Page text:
Theatremaker Sujay Saple and sound artist Mitsuaki Matsumoto’s collaboration is all about seamlessly merging sonic and corporeal elements, says Vikram Phukan.

A concert with a difference opened quietly at the G5A Foundation for Contemporary Culture over the past weekend and will continue its run this week over four days of shows. Part of the venue’s freshly minted sidelight, ‘Performance Long Runs At The Blackbox’, the piece, from the Mumbai-based Shapeshift Collective, is a collaboration between theatremaker Sujay Saple and sound artist Mitsuaki Matsumoto.

Supported by The Japan Foundation, the international co-production is tantalisingly titled Do You Want Me to Stay For Anything in Particular, and features movement artist Mallika Singh complementing Matsumoto’s live musical turn on a stringed instrument that he has fashioned combining elements of the biwa — a Japanese short-necked lute used in storytelling — and the cello. As is characteristic of Saple’s work, the concert’s light design will provide a palette of subtly shifting moods on which sonic and corporeal elements are expected to merge seamlessly.

Gripping explorations

Saple’s recent works can be called ‘limited editions’ that descend upon the city’s cultural scene in sporadic bursts. His Lullaby Stranger (2018) was also an exercise in creating aural ambiances — with audiences sprawled out on cushiony mattresses with a live singing choir softly moving in their midst like ethereal creatures. It was a collaboration with conductor Salome Rebello that made for compelling watching, or rather, a kind of immersive ‘listening’ that is also a feature of the new work. “I feel music is the most abstract form of art — it’s just vibrations — and that marries into my shift into ventures that are more formally artistic,” says Saple.

Matsumoto and Saple had earlier collaborated on two other multi-disciplinary works, in 2017. The blurb describes their current venture as “designed to enable a strong, visceral exploration of absence and loss, residues and recollections” but Saple stresses that the spark for the project wasn’t necessarily a thematic concern, but the need to simply begin an exploration with their respective ‘forms’. Matsumoto has distorted hearing in his right ear, and this provided another impetus for the liminality the work embraces. In his right ear, an ‘idiosyncratic’ version of real sounds allows him a sensory experience quite unique to himself, and in the concert, his live improvisation to Singh’s movements will likely add a dimension of crafted incongruity to the evening.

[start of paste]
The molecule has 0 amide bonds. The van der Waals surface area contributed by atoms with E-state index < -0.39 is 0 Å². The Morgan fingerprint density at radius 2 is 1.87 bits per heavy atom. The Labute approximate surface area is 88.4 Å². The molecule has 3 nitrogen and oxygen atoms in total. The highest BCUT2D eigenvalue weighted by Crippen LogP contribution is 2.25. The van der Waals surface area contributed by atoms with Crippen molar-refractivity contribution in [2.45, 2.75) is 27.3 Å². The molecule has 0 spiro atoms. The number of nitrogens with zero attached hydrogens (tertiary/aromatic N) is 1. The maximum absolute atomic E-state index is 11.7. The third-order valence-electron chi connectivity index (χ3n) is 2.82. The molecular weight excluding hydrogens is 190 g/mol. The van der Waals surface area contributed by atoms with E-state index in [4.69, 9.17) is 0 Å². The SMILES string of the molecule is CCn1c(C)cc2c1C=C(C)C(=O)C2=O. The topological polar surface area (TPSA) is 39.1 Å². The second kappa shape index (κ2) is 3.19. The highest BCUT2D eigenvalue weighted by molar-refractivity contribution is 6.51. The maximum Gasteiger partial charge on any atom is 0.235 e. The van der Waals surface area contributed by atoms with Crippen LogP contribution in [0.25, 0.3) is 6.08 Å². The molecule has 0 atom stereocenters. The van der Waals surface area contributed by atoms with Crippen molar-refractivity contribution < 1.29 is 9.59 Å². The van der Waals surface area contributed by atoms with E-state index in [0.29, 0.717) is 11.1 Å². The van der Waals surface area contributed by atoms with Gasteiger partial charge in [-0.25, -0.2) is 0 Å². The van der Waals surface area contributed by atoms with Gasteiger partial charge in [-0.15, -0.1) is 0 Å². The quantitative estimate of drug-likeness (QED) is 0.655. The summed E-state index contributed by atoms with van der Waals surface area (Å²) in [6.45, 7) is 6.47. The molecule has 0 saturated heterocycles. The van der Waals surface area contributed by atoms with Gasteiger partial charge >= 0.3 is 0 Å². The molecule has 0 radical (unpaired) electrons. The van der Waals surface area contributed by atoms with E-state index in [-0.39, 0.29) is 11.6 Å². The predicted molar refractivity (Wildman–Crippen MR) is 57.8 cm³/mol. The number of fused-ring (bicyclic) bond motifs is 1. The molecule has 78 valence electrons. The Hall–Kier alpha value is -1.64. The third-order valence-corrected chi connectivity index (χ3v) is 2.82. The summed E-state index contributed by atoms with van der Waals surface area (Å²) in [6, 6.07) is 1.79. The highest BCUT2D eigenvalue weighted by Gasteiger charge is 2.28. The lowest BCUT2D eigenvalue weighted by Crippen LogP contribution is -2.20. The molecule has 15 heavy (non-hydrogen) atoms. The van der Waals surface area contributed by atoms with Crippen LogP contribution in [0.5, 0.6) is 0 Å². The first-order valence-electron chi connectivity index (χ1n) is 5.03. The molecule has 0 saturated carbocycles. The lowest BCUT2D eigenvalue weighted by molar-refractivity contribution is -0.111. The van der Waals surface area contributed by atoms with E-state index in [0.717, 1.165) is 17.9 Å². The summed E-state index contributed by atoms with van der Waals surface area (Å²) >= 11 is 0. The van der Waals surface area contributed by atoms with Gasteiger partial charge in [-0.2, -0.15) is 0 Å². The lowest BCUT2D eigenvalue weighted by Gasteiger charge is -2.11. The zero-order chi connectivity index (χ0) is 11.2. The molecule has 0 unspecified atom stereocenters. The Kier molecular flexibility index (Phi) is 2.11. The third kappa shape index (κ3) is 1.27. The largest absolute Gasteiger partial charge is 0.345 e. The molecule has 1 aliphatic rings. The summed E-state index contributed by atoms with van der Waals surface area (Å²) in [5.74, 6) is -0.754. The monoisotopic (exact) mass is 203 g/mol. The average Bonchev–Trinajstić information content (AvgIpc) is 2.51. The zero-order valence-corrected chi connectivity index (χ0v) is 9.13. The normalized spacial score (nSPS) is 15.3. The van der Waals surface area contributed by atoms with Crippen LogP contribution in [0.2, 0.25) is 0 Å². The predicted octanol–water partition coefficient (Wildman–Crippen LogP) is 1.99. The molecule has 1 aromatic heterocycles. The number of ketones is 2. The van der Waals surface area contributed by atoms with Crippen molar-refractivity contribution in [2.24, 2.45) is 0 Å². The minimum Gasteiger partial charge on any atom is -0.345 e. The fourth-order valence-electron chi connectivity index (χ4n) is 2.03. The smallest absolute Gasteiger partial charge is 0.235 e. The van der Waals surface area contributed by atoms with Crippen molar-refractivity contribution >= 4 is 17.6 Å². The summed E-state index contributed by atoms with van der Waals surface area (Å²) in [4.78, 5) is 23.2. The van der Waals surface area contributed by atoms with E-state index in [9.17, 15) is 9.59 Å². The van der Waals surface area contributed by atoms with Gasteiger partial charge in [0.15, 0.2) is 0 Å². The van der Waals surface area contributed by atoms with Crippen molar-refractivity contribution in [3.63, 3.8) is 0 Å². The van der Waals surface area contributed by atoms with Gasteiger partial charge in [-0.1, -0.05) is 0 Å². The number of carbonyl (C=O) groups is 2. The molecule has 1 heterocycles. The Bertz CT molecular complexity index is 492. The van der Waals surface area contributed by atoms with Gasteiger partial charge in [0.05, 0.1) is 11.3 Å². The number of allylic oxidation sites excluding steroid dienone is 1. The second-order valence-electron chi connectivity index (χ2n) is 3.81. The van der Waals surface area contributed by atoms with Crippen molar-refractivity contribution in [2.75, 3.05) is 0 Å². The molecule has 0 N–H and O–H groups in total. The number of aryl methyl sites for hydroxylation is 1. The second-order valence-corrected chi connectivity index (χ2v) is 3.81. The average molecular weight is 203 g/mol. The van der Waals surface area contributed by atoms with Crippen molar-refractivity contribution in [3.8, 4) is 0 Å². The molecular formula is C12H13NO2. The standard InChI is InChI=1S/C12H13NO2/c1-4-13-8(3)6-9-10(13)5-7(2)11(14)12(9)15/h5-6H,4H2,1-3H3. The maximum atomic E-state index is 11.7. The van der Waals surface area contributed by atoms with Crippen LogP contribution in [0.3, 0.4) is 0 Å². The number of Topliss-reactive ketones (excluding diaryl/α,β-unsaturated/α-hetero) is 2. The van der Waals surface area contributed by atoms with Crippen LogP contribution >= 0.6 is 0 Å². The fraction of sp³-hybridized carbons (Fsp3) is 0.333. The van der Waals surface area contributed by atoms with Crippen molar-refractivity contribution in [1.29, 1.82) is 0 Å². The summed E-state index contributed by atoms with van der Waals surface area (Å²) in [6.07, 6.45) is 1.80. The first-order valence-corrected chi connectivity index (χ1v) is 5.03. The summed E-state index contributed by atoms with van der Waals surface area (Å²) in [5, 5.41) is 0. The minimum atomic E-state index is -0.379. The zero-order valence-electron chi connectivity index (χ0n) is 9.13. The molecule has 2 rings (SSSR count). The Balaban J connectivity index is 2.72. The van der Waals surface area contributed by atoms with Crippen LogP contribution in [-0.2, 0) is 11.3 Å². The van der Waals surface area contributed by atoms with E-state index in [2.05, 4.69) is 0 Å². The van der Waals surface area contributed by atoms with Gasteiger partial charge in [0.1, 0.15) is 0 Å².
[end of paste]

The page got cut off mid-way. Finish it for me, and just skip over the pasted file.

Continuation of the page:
The dramaturg on the project is choreographer Poorna Swami, who had earlier collaborated with Saple on last year’s The Long and Short of It, a durational sound and performance installation that Swami co-created with sound artist Marcel Zaes, and Saple designed lights for. Singh was part of a 25-strong ensemble of performers who participated in another, now characteristically long-titled work, This is All There is When There is All This, which Saple co-directed with Rachel D’ Souza. In that piece, Singh pitched in an other-worldly performance drenched in blue paint, “her piteous eyes signaling a creature who has been irrevocably blighted even if her spirit remains unquelled,” as this writer had written then. Singh contributed substantially to that piece’s concluding anthem and was also part of Lullaby Stranger’s unconventional choir. Here, apart from dance, she performs an aria with its own distinctive tongue and cadences.

Blurring Lines

In keeping with the trend of making theatre outings ‘complete’ evenings, the price of entry includes tacos and mead. The ‘food and theatre’ brigade in recent weeks has included Ratnabali Bhattacharjee’s Not Just ‘Akhuni’, in which Merenla Imsong chronicles the North-Eastern experience, even as the audience is served Naga delicacies from Josie’s Kitchen. ArtNowThus’ My Fair Ladle: A Disobedient Love Story created an immersive evening of live performance accompanied by a specially curated theme meal from chef Aditi Goel. Almost as a rejoinder to its title, Do You Want Me to Stay For Anything in Particular will provide multiple reasons for audiences to stick around — a light-and-sound show, music, dance, the blurring of genres, and the flow of half tippled post-show conversations.

Do You Want Me to Stay For Anything in Particular, from October 10 to 13; more details on bookmyshow.com.

This article was originally posted on thehindu.com and has been reposted with permission.

This post was written by the author in their personal capacity.The opinions expressed in this article are the author’s own and do not reflect the view of The Theatre Times, their staff or collaborators.